Decisions on the design of Apple products that have pulled in billions of dollars in sales and helped turn it into the world’s most valuable company are made by a group of about 15 industrial designers who gather once a week around a kitchen table.
The group gets together for weekly chats around the table in the kitchen in its lab at Apple’s headquarters in Cupertino, California, to share and critique details of future devices, said Christopher Stringer, a member of the small team. The meetings were among the details about the company’s secretive design process that Stringer described today at a patent trial in federal court in San Jose, California, between the iPhone maker and Samsung Electronics.
“That’s where the ideas happen,” said Stringer, who started working at Apple in 1995 and is a named inventor on patents for the iPhone and iPad. While Samsung said during the trial that it had more than 1,000 people working on the design of products, Stringer said Apple’s industrial design team is a small group of about 15 people from countries including the U.S., U.K., Australia and Japan.
Stringer, who has shoulder-length hair and was dressed in a white suit for his testimony, was the first witness called by Apple in the case against Samsung.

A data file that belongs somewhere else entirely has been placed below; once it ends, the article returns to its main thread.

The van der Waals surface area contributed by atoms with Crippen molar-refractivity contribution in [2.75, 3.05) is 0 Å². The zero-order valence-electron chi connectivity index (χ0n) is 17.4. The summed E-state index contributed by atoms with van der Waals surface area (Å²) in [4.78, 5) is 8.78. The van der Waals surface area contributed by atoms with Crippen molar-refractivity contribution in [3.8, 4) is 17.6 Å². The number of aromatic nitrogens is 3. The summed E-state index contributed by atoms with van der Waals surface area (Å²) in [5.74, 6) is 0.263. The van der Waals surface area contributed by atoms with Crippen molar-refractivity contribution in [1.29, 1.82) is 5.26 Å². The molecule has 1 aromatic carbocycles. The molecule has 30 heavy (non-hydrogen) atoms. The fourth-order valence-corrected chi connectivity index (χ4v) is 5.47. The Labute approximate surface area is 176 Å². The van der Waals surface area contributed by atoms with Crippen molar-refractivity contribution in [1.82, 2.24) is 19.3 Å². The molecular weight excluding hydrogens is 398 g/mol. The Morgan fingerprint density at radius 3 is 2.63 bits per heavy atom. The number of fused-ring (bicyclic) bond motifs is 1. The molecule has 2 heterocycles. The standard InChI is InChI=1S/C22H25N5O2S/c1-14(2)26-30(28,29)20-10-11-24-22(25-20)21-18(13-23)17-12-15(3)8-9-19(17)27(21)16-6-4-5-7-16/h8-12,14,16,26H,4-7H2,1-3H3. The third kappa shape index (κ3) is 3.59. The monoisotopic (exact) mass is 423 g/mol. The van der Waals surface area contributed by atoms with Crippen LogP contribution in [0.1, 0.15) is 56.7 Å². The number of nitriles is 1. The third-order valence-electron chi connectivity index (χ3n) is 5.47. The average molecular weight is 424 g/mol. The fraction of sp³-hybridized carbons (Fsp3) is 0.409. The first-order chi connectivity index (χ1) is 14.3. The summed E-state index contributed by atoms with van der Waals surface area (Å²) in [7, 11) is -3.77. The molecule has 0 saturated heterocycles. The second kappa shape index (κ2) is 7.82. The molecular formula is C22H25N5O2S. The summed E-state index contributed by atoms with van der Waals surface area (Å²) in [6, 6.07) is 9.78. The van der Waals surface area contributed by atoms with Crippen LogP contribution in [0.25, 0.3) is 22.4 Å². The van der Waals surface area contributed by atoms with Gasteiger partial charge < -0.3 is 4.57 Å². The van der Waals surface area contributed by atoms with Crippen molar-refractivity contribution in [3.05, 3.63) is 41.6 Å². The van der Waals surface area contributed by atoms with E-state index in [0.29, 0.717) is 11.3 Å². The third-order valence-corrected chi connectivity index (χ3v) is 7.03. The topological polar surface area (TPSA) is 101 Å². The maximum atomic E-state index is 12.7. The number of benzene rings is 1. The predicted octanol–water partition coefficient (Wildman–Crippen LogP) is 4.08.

“It’s offensive,” Stringer said of what he considers to be Samsung’s copying of Apple’s ideas.
Samsung, the world’s biggest maker of smartphones, disputes Apple’s claims that it has copied the iPhone and iPad. The South Korean company said that patents for phones with glass touchscreens already existed. Samsung also is suing Apple for violating patents related to data transmission and other technology.
In his testimony, Stringer described designing products such as the iPhone, taking it from sketches in a notebook to product mockups to using high-end industrial equipment to build full replicas.
Once the design group comes up with an idea, it works with other Apple departments to determine whether a product will ultimately reach customers’ hands, Stringer said. “We report directly in to the highest levels of leadership at Apple,” he said.
He said Apple had started to design the iPad tablet computer before it began work on the iPhone, a detail the late Apple co-founder Steve Jobs had previously revealed at a conference. That initial tablet design was where the company began to build some of the multitouch interface that is now incorporated in its leading handheld devices.
To select the final design of the iPad, the company tested a variety of models. Apple’s attorney showed one early prototype of the tablet, which was much thicker than the model ultimately introduced in 2010. “We had tried so many things,” Stringer said.
The final design was chosen because it best highlighted the screen, he said. The group confronted construction challenges to build it. One of the biggest was finding equipment that made sure that there would be no gap between the glass and the outer casing of the iPad, Stringer said.
Stringer also described how the industrial-design team has celebrated the introduction of devices. On the day the iPhone was released in 2007, members of the team went to the company’s retail store in San Francisco to see customers’ initial reaction to the new phone.
“There was an enormous crowd outside,” Stringer said. “We were very, very proud. We worked really hard.”